Don’t take it from us, read this recent Wall Street Journal article by Ken Brown.
To see the article directly, click: http://bit.ly/InvestPGTI
At its most basic, an investment in PGT Innovations (PGTI) is a bet that there will be hurricanes in Florida. That part is impossible to time. But investors can do well with PGT even if Florida doesn’t see another big storm for years.
PGT controls about 65% of the market for impact-resistant windows and doors in Florida. These windows can stop flying debris in a storm and are part of the building code in storm-prone areas. Last year’s Hurricane Irma, which led to the biggest storm evacuation in U.S. history, was a reminder of the state’s vulnerability after years without a major hurricane. Just 18% of Florida homes have impact resistant windows. The rest rely on storm shutters or plywood for protection.
PGT sales have been strong since then, but sales to existing homes were already up by more than 20% in the two quarters before Irma. That gets to the strength of PGT: After being hammered like the entire Florida building industry in the housing crisis, PGT rebounded, getting some growth from new home sales but more from renovations of existing homes. In the second quarter, sales for renovations grew 30% and accounted for 65% of revenue. To further dominate its market, PGT acquired its two biggest competitors.
The company’s healthy free cash flow—expected to be $62 million to $72 million this year—allowed it to pay down the debt from those acquisitions and to make new ones. This time it ventured out of Florida for the first time and in July agreed to pay $360 million for Western Window Systems which sells high-end, energy-efficient windows, from the West Coast to Texas.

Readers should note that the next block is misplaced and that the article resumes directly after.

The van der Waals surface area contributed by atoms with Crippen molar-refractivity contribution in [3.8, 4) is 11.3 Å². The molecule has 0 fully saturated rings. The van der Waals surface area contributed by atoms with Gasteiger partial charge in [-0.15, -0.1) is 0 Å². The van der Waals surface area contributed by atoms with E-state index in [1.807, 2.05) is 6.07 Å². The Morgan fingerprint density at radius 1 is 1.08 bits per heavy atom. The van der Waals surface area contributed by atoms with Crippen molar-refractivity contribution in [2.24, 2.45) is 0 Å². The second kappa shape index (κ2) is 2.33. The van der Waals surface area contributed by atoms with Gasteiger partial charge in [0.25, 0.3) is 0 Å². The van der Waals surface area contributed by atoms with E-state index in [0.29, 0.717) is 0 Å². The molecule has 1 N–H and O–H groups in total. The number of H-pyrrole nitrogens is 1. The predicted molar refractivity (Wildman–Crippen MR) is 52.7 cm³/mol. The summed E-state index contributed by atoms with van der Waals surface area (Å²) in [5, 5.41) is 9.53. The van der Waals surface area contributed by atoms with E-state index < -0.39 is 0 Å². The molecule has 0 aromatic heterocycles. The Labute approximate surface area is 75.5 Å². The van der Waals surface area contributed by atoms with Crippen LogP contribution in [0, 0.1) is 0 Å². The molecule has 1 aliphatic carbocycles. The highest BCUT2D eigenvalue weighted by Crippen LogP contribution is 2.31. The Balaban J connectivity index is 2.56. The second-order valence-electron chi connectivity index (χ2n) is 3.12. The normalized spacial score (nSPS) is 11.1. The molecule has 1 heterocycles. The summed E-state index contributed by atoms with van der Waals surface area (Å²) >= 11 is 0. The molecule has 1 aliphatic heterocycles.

There are good reasons for investors to expect PGT to keep up the momentum. The first half of this year was very strong: Sales were up 24%, earnings more than doubled and margins hit a record. Keeping step, shares of the company, which now has a market value of about $1.3 billion, have nearly doubled in the past 12 months.
The second half of the year definitely would get a boost if another hurricane hit Florida. Even without a storm, though, the company’s backlog is up 64% compared with a year earlier in part because the tight labor market has stretched out the post Irma boom. The company’s guidance calls for slowing growth, which looks unlikely given the backlog. While the stock’s valuation is at the high end of PGT’s historic range, there is evidence the company has moved to another level in terms of scale, diversification and customer awareness of its products.
There are risks. Tariffs have driven up the cost of aluminum, though PGT has been able to hedge its exposure and raise prices to offset the increases. New home sales are sluggish and the growth rate in the company’s renovations business is well above housing turnover, which is what typically drives renovations.
Nobody should wish for a storm, and PGT shares should do well even without one.